esp = adafruit_esp32spi.ESP_SPIcontrol(spi, cs, ready, reset)
    
            requests.set_socket(socket, esp)
    
            if log:
                print("Connecting to AP...")
    
            while not esp.is_connected:
                try:
                    esp.connect_AP(secrets['ssid'], secrets['password'])
                except RuntimeError as e:
                    if log:
                        print("could not connect to AP, retrying: ",e)
                    continue
    
            if log:
                print("Connected to", str(esp.ssid, 'utf-8'), "\tRSSI:", esp.rssi)
                print("My IP address is", esp.pretty_ip(esp.ip_address))
    
        # Connect a PyPortal
        def connect_pyportal(self, spi, log = False):
            esp32_cs = DigitalInOut(board.ESP_CS)
            esp32_ready = DigitalInOut(board.ESP_BUSY)
            esp32_reset = DigitalInOut(board.ESP_RESET)
    
            self.__connect(spi, esp32_cs, esp32_ready, esp32_reset, log)
    
        # Connect a PyBadge
        def connect_pybadge(self, spi, log = False):
            esp32_cs = DigitalInOut(board.D13)
            esp32_ready = DigitalInOut(board.D11)
            esp32_reset = DigitalInOut(board.D12)
    
            self.__connect(spi, esp32_cs, esp32_ready, esp32_reset, log)
    
  3. Add the following code to the code.py file in the CIRCUITPYTHON folder. This file should already be there as part of the default install, but if it is not there, create it. This file is run when the PyBadge boots up.

    import board
    import busio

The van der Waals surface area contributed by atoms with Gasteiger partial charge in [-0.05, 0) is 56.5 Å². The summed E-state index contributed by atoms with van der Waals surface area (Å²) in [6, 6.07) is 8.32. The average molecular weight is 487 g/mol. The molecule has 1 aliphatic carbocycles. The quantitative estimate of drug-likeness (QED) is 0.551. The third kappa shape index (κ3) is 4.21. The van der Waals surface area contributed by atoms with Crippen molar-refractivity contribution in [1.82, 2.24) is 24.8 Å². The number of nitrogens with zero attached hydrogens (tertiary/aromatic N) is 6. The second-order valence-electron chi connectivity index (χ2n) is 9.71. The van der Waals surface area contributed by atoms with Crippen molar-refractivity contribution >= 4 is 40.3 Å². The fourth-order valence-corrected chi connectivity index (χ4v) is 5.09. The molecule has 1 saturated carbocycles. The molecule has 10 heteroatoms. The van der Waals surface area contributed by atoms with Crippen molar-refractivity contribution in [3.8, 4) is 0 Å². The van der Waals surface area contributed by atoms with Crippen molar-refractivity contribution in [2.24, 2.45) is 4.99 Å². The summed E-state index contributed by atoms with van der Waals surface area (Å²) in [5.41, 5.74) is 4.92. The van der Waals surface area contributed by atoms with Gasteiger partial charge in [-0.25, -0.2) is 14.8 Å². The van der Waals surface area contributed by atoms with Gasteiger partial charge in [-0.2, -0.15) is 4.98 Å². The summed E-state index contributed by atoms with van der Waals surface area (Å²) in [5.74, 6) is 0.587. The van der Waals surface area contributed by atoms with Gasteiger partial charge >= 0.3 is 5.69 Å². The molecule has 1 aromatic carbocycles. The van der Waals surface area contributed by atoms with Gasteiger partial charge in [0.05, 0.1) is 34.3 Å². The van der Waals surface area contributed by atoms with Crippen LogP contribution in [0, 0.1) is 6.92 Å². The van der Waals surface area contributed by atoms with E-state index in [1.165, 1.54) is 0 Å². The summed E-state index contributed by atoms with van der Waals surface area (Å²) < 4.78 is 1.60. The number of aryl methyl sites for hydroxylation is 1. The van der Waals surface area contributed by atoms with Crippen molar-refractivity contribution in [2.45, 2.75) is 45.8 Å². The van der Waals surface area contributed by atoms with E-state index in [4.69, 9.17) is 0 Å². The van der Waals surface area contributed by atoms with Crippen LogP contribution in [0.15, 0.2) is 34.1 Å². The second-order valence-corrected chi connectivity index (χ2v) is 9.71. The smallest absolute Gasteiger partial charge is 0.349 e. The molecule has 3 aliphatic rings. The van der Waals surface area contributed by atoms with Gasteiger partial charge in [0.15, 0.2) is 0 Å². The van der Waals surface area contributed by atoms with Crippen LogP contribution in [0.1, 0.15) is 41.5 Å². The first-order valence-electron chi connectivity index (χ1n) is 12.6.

import adafruit_requests as requests
    from connection import Connection
    
    spi = busio.SPI(board.SCK, board.MOSI, board.MISO)
    
    conn = Connection()
    conn.connect_pybadge(spi, True)
    
    TEXT_URL = "http://wifitest.adafruit.com/testwifi/index.html"
    
    print("Fetching text from", TEXT_URL)
    r = requests.get(TEXT_URL)
    print('-'*40)
    print(r.text)
    print('-'*40)
    r.close()
    
    print("Done!")
    

    This code uses the Connection module to connect to Wi-Fi, then downloads some test to show that it is working.

  4. Save the file. The PyBadge will reboot and connect to the Wi-Fi. You will see the connection on the PyBadge screen and in your terminal if you are connected to the serial output.

     Press any key to enter the REPL. Use CTRL-D to reload.soft reboot
    
     Auto-reload is on. Simply save files over USB to run them or enter REPL to disable.
     code.py output:
     Connecting to AP...
     Connected to <SSID>         RSSI: -52
     My IP address is 192.168.197.188
     Fetching text from http://wifitest.adafruit.com/testwifi/index.html
     ----------------------------------------
     This is a test of Adafruit WiFi!
     If you can read this, its working :) 
    
     ----------------------------------------
     Done!
    

Posted on by:

jimbobbennett profile

Jim Bennett ☁️

@jimbobbennett

Senior Cloud Advocate at @Microsoft, Xamarin Certified Dev, blogger, Xamarin In Action author, speaker, father, husband. Own opinions. He/him.